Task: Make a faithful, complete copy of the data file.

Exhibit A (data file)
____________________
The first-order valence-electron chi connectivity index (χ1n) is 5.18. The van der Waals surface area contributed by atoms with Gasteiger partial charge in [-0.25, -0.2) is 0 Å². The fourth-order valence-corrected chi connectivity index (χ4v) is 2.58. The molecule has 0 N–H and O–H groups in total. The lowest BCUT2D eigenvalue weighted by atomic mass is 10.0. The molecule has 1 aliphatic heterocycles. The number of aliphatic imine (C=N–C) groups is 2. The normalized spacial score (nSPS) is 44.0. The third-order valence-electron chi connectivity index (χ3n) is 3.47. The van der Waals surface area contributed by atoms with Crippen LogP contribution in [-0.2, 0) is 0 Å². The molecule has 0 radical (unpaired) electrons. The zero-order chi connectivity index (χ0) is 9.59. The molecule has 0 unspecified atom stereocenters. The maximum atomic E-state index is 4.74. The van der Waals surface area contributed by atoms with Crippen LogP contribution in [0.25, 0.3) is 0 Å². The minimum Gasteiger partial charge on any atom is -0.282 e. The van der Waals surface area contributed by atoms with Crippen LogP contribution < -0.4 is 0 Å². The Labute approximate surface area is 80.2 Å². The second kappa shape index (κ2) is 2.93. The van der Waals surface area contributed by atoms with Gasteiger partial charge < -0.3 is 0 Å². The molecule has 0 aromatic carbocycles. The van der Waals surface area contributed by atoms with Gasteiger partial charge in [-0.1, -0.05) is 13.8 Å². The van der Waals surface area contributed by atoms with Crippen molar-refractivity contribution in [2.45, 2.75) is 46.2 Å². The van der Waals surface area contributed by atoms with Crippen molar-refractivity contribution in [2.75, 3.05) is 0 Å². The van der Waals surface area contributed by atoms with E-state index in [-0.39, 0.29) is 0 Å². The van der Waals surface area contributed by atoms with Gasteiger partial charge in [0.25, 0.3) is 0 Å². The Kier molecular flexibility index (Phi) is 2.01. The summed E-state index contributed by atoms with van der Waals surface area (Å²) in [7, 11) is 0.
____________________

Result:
The first-order valence-electron chi connectivity index (χ1n) is 5.18. The van der Waals surface area contributed by atoms with Gasteiger partial charge in [-0.25, -0.2) is 0 Å². The fourth-order valence-corrected chi connectivity index (χ4v) is 2.58. The molecule has 0 N–H and O–H groups in total. The lowest BCUT2D eigenvalue weighted by atomic mass is 10.0. The molecule has 1 aliphatic heterocycles. The number of aliphatic imine (C=N–C) groups is 2. The normalized spacial score (nSPS) is 44.0. The third-order valence-electron chi connectivity index (χ3n) is 3.47. The van der Waals surface area contributed by atoms with Crippen LogP contribution in [-0.2, 0) is 0 Å². The molecule has 0 radical (unpaired) electrons. The zero-order chi connectivity index (χ0) is 9.59. The molecule has 0 unspecified atom stereocenters. The maximum atomic E-state index is 4.74. The van der Waals surface area contributed by atoms with Crippen LogP contribution in [0.25, 0.3) is 0 Å². The minimum Gasteiger partial charge on any atom is -0.282 e. The van der Waals surface area contributed by atoms with Crippen LogP contribution < -0.4 is 0 Å². The Labute approximate surface area is 80.2 Å². The second kappa shape index (κ2) is 2.93. The van der Waals surface area contributed by atoms with Gasteiger partial charge < -0.3 is 0 Å². The molecule has 0 aromatic carbocycles. The van der Waals surface area contributed by atoms with Gasteiger partial charge in [-0.1, -0.05) is 13.8 Å². The van der Waals surface area contributed by atoms with Crippen molar-refractivity contribution in [2.45, 2.75) is 46.2 Å². The van der Waals surface area contributed by atoms with Crippen molar-refractivity contribution in [2.75, 3.05) is 0 Å². The van der Waals surface area contributed by atoms with E-state index in [-0.39, 0.29) is 0 Å². The van der Waals surface area contributed by atoms with Gasteiger partial charge in [0.25, 0.3) is 0 Å². The Kier molecular flexibility index (Phi) is 2.01. The summed E-state index contributed by atoms with van der Waals surface area (Å²) in [7, 11) is 0.